• If you do not understand the question DO NOT second guess it! Mention that you will look into it outside the interview or come back to it towards the end if you need some time to think.


  • Know the airline! IT IS A MUST that you research the airline you are applying for.
  • Make sure you know the type of aircraft they fly, engines, routes, destinations, bases, history, industry threats, business values, business model, products, fleet size, growth plans, stock price, financials, recent announcements, key people including the CEO/CFO/Directors, competitors to name a few.
  • Have a strong credible answer as to why you want to join the airline and what can you bring to the table for the airline. 


  • It can involve conversing about a topic of the assessor’s choice within a given time frame.
  • Ask questions, bring in relevant ideas and points to the table, give others the opportunity to speak, maintain good body language, and do not stay quiet!
  • Be proactive in engaging and enthusiastic to show that you are keen and are capable of holding up conversations with anyone.


  •  One last major hurdle is a Simulator check, this varies depending on the airline to airline as well as your experience.
  • For a newbie pilot typically this will involve a raw data departure following a SID, general handling including steep turns, climb/descent, VOR tracking, departure/arrival brief, non-technical threat such as sick passenger, fight onboard, etc. and a raw data ILS or any other approach.
  • The key is to plan ahead, think of what-if scenarios, work closely with the other member make them involved and give them support in return, resolve any problems and check understanding throughout.
  • Do not become a single pilot! You are applying for a multi-crew role don’t forget. During the non technical scenario, work with a decision-making model making sure one person ALWAYS flies the plane.
  • Be a good Pilot Monitoring colleague, support if you notice deviations, and do not overload the other pilot with information.
  • If at any point you are unstable in the approach GO AROUND and try again do not continue to land from an unstable approach. 

  • If you are an experienced Pilot you may face engine failures, complex failures, abnormal attitude management, precision, and non-precision approaches during your check.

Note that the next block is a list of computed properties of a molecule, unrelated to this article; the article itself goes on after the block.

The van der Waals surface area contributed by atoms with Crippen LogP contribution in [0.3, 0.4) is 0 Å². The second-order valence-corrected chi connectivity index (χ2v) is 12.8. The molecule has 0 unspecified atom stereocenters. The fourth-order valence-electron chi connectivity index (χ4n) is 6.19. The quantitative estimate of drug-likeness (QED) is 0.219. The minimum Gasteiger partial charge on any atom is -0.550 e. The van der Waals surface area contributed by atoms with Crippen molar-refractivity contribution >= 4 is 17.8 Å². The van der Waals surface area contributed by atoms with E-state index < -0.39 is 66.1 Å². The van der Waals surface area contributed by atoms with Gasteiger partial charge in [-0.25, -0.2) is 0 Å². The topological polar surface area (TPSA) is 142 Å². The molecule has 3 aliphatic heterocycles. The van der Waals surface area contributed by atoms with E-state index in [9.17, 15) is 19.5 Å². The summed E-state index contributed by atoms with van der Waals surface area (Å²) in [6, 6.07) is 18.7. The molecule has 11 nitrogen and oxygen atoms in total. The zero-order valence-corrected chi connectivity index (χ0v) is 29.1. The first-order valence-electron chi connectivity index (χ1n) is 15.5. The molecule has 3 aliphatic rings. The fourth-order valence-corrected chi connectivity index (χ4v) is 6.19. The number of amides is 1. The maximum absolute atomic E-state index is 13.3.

• Make sure you study the systems and processes to manage failures properly with the same general rules which apply to the above-mentioned points. 


CONGRATULATIONS! You have received an offer letter! One last hurdle on which your job really depends is your security/background clearance. It is vital for an airport ID without which the airline cannot hire you so make sure you have a clean record, arrange all police clearance, and other required mandatories in advance to avoid any start date delays! 

Also remember general rules apply such as:

  • Arrive on time
  • Bring all required documents
  • Carry photocopies of each document along with the original
  • Have a pen and paper ready for the day
  • Silent your phone or turn it off (ideally) before you step into the assessment area
  • Do sleep well and not rush – use relaxation methods to help you stay calm
  • Don’t overdo the prep, take breaks and ask for help if not sure
  • Stay professional & be nice to everyone including the front desk staff you’re being assessed
  • Keep engaged and smile also don’t forget to enjoy the day it definitely takes the pressure off
  • Write a thank-you email after your assessment regardless of pass or fail
  • If you do not succeed don’t be disappointed and make sure to ask for feedback to learn
  • Dress up smart and iron
  • Shave, trim, and don’t forget a decent haircut
  • A firm handshake and good eye contact 
  • Don’t forget you’re a Pilot – safety comes first!


Founded in 2021, for pilots by pilots.

Faguni Saxena (DGCA & FAA Commercial Pilot)

Dipeet Mehta (UK, EASA Airline Pilot)

Please note all information is based on practical experience and procedures with regulations valid at that time. Always check for the most updated information directly with the supplier, regulator, and other means. We hope you enjoy our website!